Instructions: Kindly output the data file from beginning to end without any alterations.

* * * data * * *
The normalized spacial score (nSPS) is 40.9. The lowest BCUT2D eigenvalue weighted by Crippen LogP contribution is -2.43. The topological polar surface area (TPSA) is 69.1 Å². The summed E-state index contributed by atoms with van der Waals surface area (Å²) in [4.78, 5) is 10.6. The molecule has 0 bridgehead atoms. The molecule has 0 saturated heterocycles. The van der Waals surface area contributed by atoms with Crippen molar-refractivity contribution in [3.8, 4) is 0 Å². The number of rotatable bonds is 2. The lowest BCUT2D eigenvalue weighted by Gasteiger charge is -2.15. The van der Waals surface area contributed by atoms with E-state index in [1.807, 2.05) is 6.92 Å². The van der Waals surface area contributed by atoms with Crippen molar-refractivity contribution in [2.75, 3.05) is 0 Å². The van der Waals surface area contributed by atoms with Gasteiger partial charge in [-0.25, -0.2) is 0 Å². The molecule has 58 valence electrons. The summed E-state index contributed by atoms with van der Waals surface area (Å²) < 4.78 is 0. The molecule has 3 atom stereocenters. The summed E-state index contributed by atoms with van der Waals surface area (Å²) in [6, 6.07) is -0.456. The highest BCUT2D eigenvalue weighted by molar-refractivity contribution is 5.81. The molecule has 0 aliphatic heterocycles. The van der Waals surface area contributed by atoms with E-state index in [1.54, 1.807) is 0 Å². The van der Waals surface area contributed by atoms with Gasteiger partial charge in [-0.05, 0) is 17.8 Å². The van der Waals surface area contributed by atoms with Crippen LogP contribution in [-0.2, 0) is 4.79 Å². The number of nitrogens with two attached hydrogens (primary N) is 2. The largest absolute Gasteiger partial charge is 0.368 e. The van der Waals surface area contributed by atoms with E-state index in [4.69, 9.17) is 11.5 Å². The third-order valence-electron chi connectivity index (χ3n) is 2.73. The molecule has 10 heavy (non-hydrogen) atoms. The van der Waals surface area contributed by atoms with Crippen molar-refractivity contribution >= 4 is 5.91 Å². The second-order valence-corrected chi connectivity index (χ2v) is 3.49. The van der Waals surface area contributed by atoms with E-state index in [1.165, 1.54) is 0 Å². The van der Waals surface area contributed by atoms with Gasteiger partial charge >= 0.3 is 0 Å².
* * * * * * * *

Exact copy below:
The normalized spacial score (nSPS) is 40.9. The lowest BCUT2D eigenvalue weighted by Crippen LogP contribution is -2.43. The topological polar surface area (TPSA) is 69.1 Å². The summed E-state index contributed by atoms with van der Waals surface area (Å²) in [4.78, 5) is 10.6. The molecule has 0 bridgehead atoms. The molecule has 0 saturated heterocycles. The van der Waals surface area contributed by atoms with Crippen molar-refractivity contribution in [3.8, 4) is 0 Å². The number of rotatable bonds is 2. The lowest BCUT2D eigenvalue weighted by Gasteiger charge is -2.15. The van der Waals surface area contributed by atoms with E-state index in [1.807, 2.05) is 6.92 Å². The van der Waals surface area contributed by atoms with Crippen molar-refractivity contribution in [2.75, 3.05) is 0 Å². The van der Waals surface area contributed by atoms with Gasteiger partial charge in [-0.25, -0.2) is 0 Å². The molecule has 58 valence electrons. The summed E-state index contributed by atoms with van der Waals surface area (Å²) < 4.78 is 0. The molecule has 3 atom stereocenters. The summed E-state index contributed by atoms with van der Waals surface area (Å²) in [6, 6.07) is -0.456. The highest BCUT2D eigenvalue weighted by molar-refractivity contribution is 5.81. The molecule has 0 aliphatic heterocycles. The van der Waals surface area contributed by atoms with E-state index in [1.54, 1.807) is 0 Å². The van der Waals surface area contributed by atoms with Gasteiger partial charge in [-0.05, 0) is 17.8 Å². The van der Waals surface area contributed by atoms with Crippen LogP contribution in [-0.2, 0) is 4.79 Å². The number of nitrogens with two attached hydrogens (primary N) is 2. The largest absolute Gasteiger partial charge is 0.368 e. The van der Waals surface area contributed by atoms with E-state index in [4.69, 9.17) is 11.5 Å². The third-order valence-electron chi connectivity index (χ3n) is 2.73. The molecule has 10 heavy (non-hydrogen) atoms. The van der Waals surface area contributed by atoms with Crippen molar-refractivity contribution >= 4 is 5.91 Å². The second-order valence-corrected chi connectivity index (χ2v) is 3.49. The van der Waals surface area contributed by atoms with E-state index in [1.165, 1.54) is 0 Å². The van der Waals surface area contributed by atoms with Gasteiger partial charge >= 0.3 is 0 Å².